Weighing up the cost of a university education

    Cost has become a major concern for anyone thinking of studying for a degree in the UK today. The introduction of tuition fees and the rising cost of living means that many prospective students are having to weigh up the debt they will incur against the possible benefit their degree will bring them in terms of improving their careers prospects.

    This week, the student careers website, CareerMatters.co.uk, has published its analysis of data from the Office for National Statistics (ONS), which states that 58% of students who graduated from university in 2012 failed to get a graduate level job (based on figures of 20% of graduates being unemployed and 38% taking lower-skilled jobs).

    Such a statistic is only likely to reinforce the fears that many young people will already have about the cost of university, particularly those from less affluent backgrounds. If the reason for taking on such a high amount of student debt is to improve the likelihood of getting a higher-paid job in the future, does it seem like a gamble worth taking when the chances of getting a graduate position are less than fifty per cent? The most likely answer will be no.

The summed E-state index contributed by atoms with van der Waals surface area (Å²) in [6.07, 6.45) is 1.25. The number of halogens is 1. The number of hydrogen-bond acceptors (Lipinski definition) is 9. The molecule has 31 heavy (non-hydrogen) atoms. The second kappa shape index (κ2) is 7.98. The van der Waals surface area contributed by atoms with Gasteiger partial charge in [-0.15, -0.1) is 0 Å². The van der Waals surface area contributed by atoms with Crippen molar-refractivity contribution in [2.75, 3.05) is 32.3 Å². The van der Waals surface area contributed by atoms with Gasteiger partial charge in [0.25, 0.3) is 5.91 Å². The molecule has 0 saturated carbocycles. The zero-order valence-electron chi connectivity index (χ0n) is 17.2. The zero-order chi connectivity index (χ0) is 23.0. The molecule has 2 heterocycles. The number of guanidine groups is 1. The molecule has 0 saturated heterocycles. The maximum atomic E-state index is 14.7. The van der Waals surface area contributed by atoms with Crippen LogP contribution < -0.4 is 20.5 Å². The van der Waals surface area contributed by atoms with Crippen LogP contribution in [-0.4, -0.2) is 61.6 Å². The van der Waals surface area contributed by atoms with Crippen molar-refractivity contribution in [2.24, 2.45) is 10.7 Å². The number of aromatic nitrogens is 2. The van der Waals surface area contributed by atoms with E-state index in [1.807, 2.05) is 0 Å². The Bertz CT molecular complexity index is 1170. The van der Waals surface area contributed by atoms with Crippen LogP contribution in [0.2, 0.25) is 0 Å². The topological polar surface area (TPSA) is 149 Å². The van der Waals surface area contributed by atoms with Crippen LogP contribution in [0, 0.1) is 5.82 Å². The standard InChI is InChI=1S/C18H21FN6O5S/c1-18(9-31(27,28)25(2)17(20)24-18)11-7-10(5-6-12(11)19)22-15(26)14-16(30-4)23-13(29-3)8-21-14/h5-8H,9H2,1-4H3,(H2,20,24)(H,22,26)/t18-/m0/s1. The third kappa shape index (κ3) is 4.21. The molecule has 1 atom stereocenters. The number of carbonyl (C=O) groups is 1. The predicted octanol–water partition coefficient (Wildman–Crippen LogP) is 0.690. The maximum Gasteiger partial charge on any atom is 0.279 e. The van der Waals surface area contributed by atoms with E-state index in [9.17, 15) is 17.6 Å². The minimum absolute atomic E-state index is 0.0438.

However, as bad as things are for graduates, they are not the only ones suffering from this lack of qualification-relevant roles. The knock-on effect of graduates taking lower-skilled jobs is that the lower-skilled applicants who would have filled those posts previously are now being pushed out of the job market entirely. This is all the more concerning, given that those who experience long periods of unemployment before the age of 24 are more likely to remain unemployed in later life.

    All of society suffers from the impact of high youth unemployment, not just those who are directly affected by it. Unless action is taken to improve employment and training opportunities for young people of all skill levels, then we will all be paying the cost of a lost generation.

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